Interview with Dr. David Faris on Egypt

David Faris went to Cairo on a lark – as he says, “well, not a lark exactly, I was looking for a research project” and to do this, he apartment swapped with a friend who lived there. That research project ended up as his dissertation on the politics of the Middle East, focusing on the digital media activism that was taking place in Cairo. He first arrived in Cairo in 2006 and fell in love with the city, at least at night, “it’s a sick sort of love, an abusive relationship, really. I love it so much during the night that it makes up for how difficult it can be during the day.” The heat, crowds and long summers of Cairo during the day may not have made for a perfect fit, “Imagine how it is on the hottest day of the year in Chicago. It’s like that every day of the summer and the summer lasts from April to October,” he says.

Almost the entire Middle East was under authoritarian rule at the time Faris first arrived in Cairo. Yet there were stirrings of political activism online. During that summer Dr. Faris met a blogger at a dinner party who was essentially working on overthrowing the Mubarak government, “I thought he was fascinating, and the people he was involved with were also fascinating.” This meeting formed the basis of his research project. He returned the following year to interview the people involved in online political activism.

Keep in mind this was in 2006, about four years before the first sign of the Arab Spring erupted when, as is commonly accepted, Mohamed Bouazizi, a Tunisian street vendor lit himself on fire to protest the authoritarian regime in his country. In 2006 there were no signs of a popular uprising anywhere in the Middle East. The people Faris met were instead on the fringes of politics in Egypt. As he says, “[there] weren’t very many people at the time who thought this was important.”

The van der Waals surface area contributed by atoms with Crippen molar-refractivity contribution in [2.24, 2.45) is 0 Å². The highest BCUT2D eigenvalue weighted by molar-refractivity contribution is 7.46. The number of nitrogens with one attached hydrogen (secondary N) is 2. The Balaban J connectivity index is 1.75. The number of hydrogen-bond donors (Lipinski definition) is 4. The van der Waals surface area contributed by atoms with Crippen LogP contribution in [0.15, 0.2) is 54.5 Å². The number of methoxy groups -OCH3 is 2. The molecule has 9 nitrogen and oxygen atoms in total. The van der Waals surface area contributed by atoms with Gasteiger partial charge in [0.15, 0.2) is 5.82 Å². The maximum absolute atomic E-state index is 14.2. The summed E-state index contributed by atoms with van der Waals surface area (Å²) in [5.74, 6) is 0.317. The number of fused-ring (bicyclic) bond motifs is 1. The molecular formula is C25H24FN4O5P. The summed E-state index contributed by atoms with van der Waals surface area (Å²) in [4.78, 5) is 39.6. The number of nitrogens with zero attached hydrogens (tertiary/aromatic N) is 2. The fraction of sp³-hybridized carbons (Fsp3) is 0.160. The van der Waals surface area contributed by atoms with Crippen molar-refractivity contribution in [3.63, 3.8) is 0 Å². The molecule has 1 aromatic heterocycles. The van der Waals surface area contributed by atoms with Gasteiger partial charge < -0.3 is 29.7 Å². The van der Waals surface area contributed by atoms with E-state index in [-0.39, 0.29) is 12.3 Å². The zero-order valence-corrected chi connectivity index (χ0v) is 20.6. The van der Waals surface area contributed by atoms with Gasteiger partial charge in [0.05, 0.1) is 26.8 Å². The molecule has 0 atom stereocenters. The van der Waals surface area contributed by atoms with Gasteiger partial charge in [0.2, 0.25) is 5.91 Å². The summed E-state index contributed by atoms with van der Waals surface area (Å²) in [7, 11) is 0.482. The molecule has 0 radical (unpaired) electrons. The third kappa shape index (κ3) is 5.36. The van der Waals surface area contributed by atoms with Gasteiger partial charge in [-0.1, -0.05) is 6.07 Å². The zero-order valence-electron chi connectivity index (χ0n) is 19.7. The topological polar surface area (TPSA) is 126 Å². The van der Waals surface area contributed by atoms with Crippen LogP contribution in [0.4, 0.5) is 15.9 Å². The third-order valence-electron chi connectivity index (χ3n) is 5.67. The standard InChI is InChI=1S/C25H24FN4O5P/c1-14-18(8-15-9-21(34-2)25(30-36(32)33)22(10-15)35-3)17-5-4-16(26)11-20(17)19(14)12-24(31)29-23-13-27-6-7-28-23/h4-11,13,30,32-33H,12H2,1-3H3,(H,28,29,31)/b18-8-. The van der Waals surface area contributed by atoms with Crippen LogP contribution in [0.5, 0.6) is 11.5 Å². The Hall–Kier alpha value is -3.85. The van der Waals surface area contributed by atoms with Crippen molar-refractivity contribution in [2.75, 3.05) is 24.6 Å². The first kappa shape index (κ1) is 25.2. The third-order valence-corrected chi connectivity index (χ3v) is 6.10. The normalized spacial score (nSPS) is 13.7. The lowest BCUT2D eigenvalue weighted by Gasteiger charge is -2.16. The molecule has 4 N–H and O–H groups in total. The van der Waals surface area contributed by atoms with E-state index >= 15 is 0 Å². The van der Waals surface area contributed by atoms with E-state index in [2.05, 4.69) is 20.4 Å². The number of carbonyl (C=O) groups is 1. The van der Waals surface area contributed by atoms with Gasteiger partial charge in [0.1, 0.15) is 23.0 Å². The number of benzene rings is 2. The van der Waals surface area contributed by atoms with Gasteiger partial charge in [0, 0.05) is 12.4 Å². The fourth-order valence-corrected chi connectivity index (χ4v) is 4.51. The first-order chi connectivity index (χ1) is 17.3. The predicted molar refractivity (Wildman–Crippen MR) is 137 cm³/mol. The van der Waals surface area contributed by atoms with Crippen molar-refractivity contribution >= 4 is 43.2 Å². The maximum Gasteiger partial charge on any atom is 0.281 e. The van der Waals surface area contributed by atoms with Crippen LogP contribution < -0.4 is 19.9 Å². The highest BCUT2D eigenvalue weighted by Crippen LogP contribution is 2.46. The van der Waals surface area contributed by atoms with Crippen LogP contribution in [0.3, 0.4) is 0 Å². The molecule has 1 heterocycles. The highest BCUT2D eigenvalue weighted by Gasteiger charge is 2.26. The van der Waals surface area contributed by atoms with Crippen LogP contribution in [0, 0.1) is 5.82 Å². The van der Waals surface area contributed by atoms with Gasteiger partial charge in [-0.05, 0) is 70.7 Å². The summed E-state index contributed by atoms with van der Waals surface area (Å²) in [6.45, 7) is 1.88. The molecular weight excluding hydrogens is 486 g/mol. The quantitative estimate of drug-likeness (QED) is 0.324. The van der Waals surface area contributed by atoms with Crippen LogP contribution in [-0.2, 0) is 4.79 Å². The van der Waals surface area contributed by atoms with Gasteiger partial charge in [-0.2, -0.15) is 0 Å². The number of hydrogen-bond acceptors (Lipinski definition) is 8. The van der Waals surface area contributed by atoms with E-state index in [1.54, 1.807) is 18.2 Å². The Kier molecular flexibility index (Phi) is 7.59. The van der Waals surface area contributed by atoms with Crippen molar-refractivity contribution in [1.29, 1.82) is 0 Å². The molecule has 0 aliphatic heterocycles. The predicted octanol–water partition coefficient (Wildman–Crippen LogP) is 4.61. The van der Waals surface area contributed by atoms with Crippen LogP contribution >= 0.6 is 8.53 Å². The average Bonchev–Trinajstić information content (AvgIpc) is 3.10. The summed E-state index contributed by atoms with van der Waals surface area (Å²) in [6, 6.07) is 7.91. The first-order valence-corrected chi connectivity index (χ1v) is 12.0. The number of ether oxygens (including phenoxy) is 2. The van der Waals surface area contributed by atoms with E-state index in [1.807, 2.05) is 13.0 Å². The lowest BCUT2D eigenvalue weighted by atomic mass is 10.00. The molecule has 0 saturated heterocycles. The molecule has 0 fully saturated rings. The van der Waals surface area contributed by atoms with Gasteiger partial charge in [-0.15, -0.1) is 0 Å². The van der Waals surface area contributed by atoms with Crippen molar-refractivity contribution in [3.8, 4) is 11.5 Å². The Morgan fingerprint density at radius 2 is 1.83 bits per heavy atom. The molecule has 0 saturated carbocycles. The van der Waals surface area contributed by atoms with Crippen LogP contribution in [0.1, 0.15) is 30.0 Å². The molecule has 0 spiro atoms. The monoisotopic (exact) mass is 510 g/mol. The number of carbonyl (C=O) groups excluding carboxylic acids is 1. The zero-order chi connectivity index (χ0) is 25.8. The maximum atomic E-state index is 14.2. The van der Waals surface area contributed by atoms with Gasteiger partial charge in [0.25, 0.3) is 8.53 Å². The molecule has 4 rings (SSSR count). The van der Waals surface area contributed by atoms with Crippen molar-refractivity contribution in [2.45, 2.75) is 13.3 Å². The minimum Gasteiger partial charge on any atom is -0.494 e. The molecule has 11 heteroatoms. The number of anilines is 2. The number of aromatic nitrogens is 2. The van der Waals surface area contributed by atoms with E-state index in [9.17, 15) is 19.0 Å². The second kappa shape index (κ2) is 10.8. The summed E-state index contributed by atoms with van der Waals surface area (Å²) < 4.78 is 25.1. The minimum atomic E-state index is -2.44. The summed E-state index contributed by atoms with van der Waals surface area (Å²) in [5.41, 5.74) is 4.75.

The research project Dr. Faris was working on at the time has resulted in a book published last year, Dissent and Revolution in a Digital Age: Social Media, Blogging, and Activism in Egypt. In the book, Faris argues that it was circumstances particular to Egypt, more than Bouazizi’s self-immolation in Tunisia, which allowed the revolution to take off. Rather, Faris writes, it was activism online, happening since the 1990s, combined with sustained protest movements, and an independent press that allowed Mubarak’s regime to fall so quickly.

Dr. Faris spoke about his book here last January – but now Egypt is facing a whole other set of issues on top of the ones he laid out in his book. I asked Faris if it is hard to study the a place when the politics are constantly in flux, and he told me a story about teaching a class on Egyptian Politics during the Spring 2011 semester. The class was going to be a study of authoritarian rule. Ten days in, the authoritarian government in Egypt was overthrown and he had to entirely rewrite the syllabus for the class. It must have been an amazing and interesting semester, and as a former student of Dr. Faris at Roosevelt University, I’m a little upset that I missed it. As Dr. Faris says, “To get anything scholarly out of Egypt is really hard right now. But it’s kind of exhilarating at the same time.”

Luckily for those of us not able to take a class with him, Dr. Faris will be speaking again at a Niagara Forum on Friday, November 1st. As always, lunch is at 11:30 and the forum will be from 12:15-1:00pm. Dr. Faris intends to speak on the Egyptian electoral system and constitutional design. He will outline the types of institutions that the constitutional planners are thinking about deploying and his ideas about what will work and what will not. Reservations are available here.

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